Round 2 with CGAP’s Gautam Ivatury

The ThinkChange India staff is committed to providing our readers with interviews with people we believe are at the brink of something special but have for the most part been overlooked by the mainstream media. Readers will be able to see other conversations under our TC-I Changemakers tag.

This week, Vinay sat down (over the phone) with Gautam Ivatury of the global microfinance center CGAP, which works to expand poor people’s access to financial services. Such services include but are not limited to microcredit and branchless banking. This interview is a follow up to one conducted on May 4, 2008, which you can read here.

Vinay Ganti: Could you please review yourself on the following topics, which we discussed in our last conversation?

  • Reaching beyond MFIs:

Gautam Ivatury: This still continues to be a major focus of CGAP’s mission. Across all of CGAP’s work we continue to look for ways to partner with a range of institutions and providers, including but not limited to MFIs, to be able to massively expand financial services for poor people.

GI: With regard to branchless banking, we set out to accomplish a number of goals. Overall we have been happy with the results of CGAP’s work in this area over the last six months, despite the fact that it has taken longer than expected for our project partners (in countries like Pakistan, Kenya, Mongolia, South Africa and elsewhere) to roll-out the branchless banking channels we helped design and finance.

Since our last talk, CGAP has expanded its policy and regulatory diagnostic work in branchless banking. New markets analyzed have included Colombia, Argentina and Indonesia, and we’ve continued to maintain close dialogue with the Reserve Bank of India and regulators elsewhere.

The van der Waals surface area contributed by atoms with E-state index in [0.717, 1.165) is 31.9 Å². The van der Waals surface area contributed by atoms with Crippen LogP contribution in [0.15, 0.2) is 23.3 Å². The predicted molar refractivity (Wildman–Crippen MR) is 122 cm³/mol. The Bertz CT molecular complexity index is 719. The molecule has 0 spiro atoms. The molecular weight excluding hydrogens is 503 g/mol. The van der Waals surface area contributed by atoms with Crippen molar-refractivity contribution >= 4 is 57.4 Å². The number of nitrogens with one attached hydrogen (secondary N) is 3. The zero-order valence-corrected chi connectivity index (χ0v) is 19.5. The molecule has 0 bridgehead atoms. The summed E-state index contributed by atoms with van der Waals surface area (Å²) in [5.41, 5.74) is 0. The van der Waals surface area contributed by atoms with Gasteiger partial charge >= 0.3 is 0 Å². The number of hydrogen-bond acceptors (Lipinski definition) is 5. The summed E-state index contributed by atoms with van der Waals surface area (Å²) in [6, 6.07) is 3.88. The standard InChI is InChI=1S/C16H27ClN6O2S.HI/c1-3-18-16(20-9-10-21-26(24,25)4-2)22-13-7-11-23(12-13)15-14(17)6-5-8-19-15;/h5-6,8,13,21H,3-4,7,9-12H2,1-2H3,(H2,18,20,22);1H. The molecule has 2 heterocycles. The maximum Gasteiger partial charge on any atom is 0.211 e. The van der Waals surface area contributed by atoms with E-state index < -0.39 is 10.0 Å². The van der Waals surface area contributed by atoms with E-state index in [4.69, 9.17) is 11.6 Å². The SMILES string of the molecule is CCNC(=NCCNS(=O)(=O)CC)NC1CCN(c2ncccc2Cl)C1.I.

Also, the actual awareness of mobile banking in the field, i.e. what is and how it can work, has increased dramatically in the past. Last May we co-organized the first major annual event on “Mobile Money” for the unbanked in Cairo with the GSM Association (the industry body for the world’s 700+ mobile operators), IFC and DFID. That event got more than 500 paid attendees, most from private industry. And this week at the GSM World Congress in Barcelona, GSMA and other private sector players will announce additional activities in the space. DFID announced its new FAST program to encourage branchless banking this week. Initiatives like these are critical to get widespread adoption of the concept and to achieve scale. Moreover, major consulting and research outfits like Aite, Monitor and McKinsey have started research and published reports on the topic.

At the same time, our seven branchless banking projects have been slower to launch than we all expected two years ago. There have been some notable achievements — our Philippines partner has entered three new rural provinces and signed up about 80,000 new mobile banking clients, and Telenor bought 51 percent of Tameer Bank (our partner in Pakistan) to jumpstart its mobile banking initiatives. But in general the implementation of mobile / branchless banking has been slower than anticipated.

VG: Why do you think this is? Continue reading

Transfer money after the beep

Here is an interesting approach to the technological hurdles of mobile banking. Called Cashnxt, this venture in Kerala, uses high-pitched sounds via mobile phones to encrypt and decrypt the secure data needed to perform a financial transaction. An article on ReadWriteWeb, explains it as such:

As a customer, if you and a vendor are a member of the Cashnxt network, you can conduct transactions using your mobile phones. The merchant dials CashNxt’s IVR number, enters their PIN and transaction amount, and then hears a high pitch sound on their mobile phone. The customer does the same – calls the IVR number, enters their PIN and hears a high pitch sound. The two phones are then brought together, held close enough for CashNxt to encrypt and decrypt the sounds. 

Go after the jump to see a youtube video of the process:

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Quarter billion internet capable phones by 2010

Previously we wrote about how India is positioned to have the 2nd most mobile phone users behind China. Well now, ThinkChange India has discovered some better statistics underpinning this trend. According to, 250 million Indians will have internet capable cell phones by 2010. The article continues to breakdown the user base even further. The post estimates that:

  • 60 million people will be able to watch video on their phones